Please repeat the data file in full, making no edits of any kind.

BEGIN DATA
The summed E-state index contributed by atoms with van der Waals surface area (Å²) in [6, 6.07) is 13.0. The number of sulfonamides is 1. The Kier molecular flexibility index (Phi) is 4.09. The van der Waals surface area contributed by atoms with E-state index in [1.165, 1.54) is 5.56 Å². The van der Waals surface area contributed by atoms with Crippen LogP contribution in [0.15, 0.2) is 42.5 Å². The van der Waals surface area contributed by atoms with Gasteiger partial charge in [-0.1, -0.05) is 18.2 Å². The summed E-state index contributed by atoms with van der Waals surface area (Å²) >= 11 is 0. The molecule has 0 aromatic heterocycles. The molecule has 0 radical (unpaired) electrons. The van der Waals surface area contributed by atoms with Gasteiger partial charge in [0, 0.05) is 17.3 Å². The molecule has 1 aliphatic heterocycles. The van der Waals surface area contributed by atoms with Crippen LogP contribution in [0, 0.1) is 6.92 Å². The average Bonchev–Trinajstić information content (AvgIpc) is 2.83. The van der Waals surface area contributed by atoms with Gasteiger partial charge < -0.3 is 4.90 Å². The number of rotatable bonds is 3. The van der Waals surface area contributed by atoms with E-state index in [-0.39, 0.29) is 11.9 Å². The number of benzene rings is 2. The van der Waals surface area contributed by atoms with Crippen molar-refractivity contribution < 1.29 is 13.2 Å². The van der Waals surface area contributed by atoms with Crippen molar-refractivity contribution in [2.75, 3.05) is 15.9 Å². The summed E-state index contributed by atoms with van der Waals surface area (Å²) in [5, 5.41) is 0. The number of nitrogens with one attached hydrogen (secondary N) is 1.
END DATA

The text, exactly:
The summed E-state index contributed by atoms with van der Waals surface area (Å²) in [6, 6.07) is 13.0. The number of sulfonamides is 1. The Kier molecular flexibility index (Phi) is 4.09. The van der Waals surface area contributed by atoms with E-state index in [1.165, 1.54) is 5.56 Å². The van der Waals surface area contributed by atoms with Crippen LogP contribution in [0.15, 0.2) is 42.5 Å². The van der Waals surface area contributed by atoms with Gasteiger partial charge in [-0.1, -0.05) is 18.2 Å². The summed E-state index contributed by atoms with van der Waals surface area (Å²) >= 11 is 0. The molecule has 0 aromatic heterocycles. The molecule has 0 radical (unpaired) electrons. The van der Waals surface area contributed by atoms with Gasteiger partial charge in [0, 0.05) is 17.3 Å². The molecule has 1 aliphatic heterocycles. The van der Waals surface area contributed by atoms with Crippen LogP contribution in [0, 0.1) is 6.92 Å². The average Bonchev–Trinajstić information content (AvgIpc) is 2.83. The van der Waals surface area contributed by atoms with Gasteiger partial charge < -0.3 is 4.90 Å². The number of rotatable bonds is 3. The van der Waals surface area contributed by atoms with E-state index in [-0.39, 0.29) is 11.9 Å². The number of benzene rings is 2. The van der Waals surface area contributed by atoms with Crippen molar-refractivity contribution < 1.29 is 13.2 Å². The van der Waals surface area contributed by atoms with Crippen molar-refractivity contribution in [2.75, 3.05) is 15.9 Å². The summed E-state index contributed by atoms with van der Waals surface area (Å²) in [5, 5.41) is 0. The number of nitrogens with one attached hydrogen (secondary N) is 1.